Sadly, Daniel died in 2005. But the show he created lives on. His old friend Richard Lafrance, another veteran Montreal broadcaster, took over the hosting duties, and was soon joined by Mackay. They co-hosted the show successfully for several years until, in 2008, Mix96 was taken over by Virgin Radio and Rhythms was promptly axed. Apparently the new owners wanted something “more lively”…although how anything could be more lively than the Mahotella Queens singing “I’m in Love with a Rasta Man”, or Rachid Taha belting out the Clash’s “Rock the Casbah” or Paul Simon’s “Diamonds on the Soles of Her Shoes”, is beyond me. Mackay was confident another Montreal station would pick up the popular show, and, as he puts it, he decided to spend some time at home, enjoying the company of his two young sons and waiting for the phone to ring. It didn’t.

Early this year, Mackay decided to go it alone. “In order to keep the flame alive I had to explore other avenues, and the one that made the most sense was a podcast. Knowing next to nothing about cyberspace, I enlisted the aid of a super computer whiz who designed the Rhythms website and set me on my way.

“I produce the show on my computer at home and choose the music according to my mood, the weather and the news. Mostly this is music I want to hear and share with the world. The idea that someone in Iraq is digging jit jive from South Africa and reggae from Jamaica … what could be cooler than that? My mandate is simply to spread the gospel of world beat music, even if it’s just one Iraqi at a time.”

And not just Iraqis. The new incarnation of Rhythms International, although still in its infancy, has listeners in places that include Australia, Belgium, Brazil, Latvia, the Netherlands, Russia, Saudi Arabia, the Seychelles, Ukraine, the UK, and the USA. And, of course, the Caribbean, where Jamaica has been Angus Mackay’s home away from home since he fell in love with the island, its music and its people in the late Seventies.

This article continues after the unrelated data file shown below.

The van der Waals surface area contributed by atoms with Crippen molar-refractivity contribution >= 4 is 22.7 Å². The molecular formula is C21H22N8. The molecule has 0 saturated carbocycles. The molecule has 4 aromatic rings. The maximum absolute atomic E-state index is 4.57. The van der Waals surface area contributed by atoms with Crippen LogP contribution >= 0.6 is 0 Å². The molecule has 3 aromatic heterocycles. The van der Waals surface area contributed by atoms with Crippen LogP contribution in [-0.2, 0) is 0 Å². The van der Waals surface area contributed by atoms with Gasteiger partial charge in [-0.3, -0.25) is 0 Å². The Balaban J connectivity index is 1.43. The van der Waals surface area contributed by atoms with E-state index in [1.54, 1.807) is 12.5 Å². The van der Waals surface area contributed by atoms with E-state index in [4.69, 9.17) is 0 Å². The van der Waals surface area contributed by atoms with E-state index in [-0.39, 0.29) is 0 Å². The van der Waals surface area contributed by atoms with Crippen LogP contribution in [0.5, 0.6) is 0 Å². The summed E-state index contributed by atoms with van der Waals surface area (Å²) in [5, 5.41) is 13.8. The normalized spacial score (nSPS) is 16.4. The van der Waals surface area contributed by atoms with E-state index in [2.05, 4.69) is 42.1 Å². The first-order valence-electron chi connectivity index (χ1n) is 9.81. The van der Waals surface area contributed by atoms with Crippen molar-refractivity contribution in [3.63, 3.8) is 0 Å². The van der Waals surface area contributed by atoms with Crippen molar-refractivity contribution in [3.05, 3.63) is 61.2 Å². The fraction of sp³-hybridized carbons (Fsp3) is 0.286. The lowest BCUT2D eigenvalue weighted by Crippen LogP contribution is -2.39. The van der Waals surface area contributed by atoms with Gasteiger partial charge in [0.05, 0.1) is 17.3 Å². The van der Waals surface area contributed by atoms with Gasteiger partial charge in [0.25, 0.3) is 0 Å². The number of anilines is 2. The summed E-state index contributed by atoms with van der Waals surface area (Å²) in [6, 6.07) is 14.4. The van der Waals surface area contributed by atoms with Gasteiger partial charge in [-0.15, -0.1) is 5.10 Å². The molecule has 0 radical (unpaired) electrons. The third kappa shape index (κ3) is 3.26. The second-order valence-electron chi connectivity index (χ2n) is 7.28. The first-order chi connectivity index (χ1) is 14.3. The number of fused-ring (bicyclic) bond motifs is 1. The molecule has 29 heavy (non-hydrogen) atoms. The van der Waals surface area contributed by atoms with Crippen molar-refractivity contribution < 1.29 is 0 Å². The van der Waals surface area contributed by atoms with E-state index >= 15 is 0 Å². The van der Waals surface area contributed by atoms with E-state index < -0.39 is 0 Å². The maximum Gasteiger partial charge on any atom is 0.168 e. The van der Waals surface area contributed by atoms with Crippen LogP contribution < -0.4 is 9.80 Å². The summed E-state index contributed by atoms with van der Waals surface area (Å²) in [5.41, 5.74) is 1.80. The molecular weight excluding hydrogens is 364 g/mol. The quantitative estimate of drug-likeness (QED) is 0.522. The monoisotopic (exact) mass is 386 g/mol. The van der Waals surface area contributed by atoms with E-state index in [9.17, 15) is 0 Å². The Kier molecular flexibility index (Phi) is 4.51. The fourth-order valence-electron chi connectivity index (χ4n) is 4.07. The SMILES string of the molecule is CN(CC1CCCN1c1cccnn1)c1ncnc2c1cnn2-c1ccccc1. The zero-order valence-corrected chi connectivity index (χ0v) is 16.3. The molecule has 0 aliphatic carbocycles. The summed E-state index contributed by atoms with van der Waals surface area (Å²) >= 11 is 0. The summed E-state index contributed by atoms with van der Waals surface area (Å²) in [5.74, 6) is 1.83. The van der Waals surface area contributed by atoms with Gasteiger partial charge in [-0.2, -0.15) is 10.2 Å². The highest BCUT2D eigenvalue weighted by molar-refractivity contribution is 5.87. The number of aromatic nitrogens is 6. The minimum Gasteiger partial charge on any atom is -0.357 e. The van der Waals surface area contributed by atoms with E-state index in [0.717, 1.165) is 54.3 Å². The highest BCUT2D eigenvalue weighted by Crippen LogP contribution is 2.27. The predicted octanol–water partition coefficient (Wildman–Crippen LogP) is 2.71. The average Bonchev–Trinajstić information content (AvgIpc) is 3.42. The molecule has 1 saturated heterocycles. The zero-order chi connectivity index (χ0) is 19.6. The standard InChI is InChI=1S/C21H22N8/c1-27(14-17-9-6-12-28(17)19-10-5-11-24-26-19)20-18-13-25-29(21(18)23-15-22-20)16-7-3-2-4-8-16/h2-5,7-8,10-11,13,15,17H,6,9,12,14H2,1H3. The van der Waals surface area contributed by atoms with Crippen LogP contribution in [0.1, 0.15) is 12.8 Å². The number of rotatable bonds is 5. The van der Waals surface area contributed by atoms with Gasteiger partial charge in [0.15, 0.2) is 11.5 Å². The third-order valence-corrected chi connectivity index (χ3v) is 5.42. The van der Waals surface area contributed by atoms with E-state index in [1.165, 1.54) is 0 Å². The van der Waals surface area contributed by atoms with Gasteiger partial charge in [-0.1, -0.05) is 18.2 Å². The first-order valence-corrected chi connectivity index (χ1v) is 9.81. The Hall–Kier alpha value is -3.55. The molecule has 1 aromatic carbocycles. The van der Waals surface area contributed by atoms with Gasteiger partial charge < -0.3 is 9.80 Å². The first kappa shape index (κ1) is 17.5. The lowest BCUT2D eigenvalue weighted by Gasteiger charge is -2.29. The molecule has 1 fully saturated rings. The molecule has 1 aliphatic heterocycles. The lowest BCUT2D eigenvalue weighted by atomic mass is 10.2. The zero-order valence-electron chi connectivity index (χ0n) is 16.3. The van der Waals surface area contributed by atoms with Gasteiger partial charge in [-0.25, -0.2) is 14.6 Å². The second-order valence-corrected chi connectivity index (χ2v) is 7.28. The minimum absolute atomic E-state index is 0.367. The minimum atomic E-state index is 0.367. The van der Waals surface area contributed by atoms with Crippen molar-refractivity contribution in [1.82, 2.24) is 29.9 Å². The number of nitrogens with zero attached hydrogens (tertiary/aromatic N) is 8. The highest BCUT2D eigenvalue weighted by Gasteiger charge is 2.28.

Check out Rhythms. Trust me, you’ll love it, particularly if you’re a fan of music that strays from the mainstream. Thanks, Angus. Not only from me, but from the wonderful Sierra Leone Refugee All Stars. You’ve just helped them sell another CD.

Remembering Lincoln “Sugar” Minott

Another of Caribbean music’s greats has left us, and it’s hard to put into words how saddened I was to learn of the passing of Lincoln “Sugar” Minott.

My colleague David Katz has documented Sugar’s career admirably – as he always does on these occasions – on Page 39, so I’ll say my farewells with a personal anecdote going back to the Eighties, when I was living and working in Montreal and was a regular at the church and community centre basement dances that were a staple of the Caribbean social scene in Canada’s greatest city.

There was considerable excitement in the Jamaican community when Sugar was advertised as the headliner at a show around 1984 – 85, and I was among the hundreds of fans eagerly awaiting his appearance. As sometimes happens, there were some technical glitches at the hall, and, around 3 am, it became obvious the show wasn’t going to go on. Sugar was there, though, and I was introduced to him backstage. We ended up having a conversation that lasted well over an hour. Along the way we discovered we were both Geminis (his birthday was May 25; mine’s May 26) and I couldn’t have been more impressed by his intelligence, humour and warmth. My wife Wendy – who I didn’t even know back then – met him at another show a few years later, and couldn’t wait to tell me how much she’d enjoyed his company and how pleasantly surprised she was to find out they had the same birthday (yes, it was a Gemini thing all round).

Not only was he a thoroughly nice guy, but Sugar was one of reggae’s finest vocalists, a pioneer of the dancehall genre and an electric stage performer. One of his first big JA hits, “Oh Mr DC”, is still on heavy rotation in the Steckles household, and, like countless reggae fans around the world, we’re going to miss him.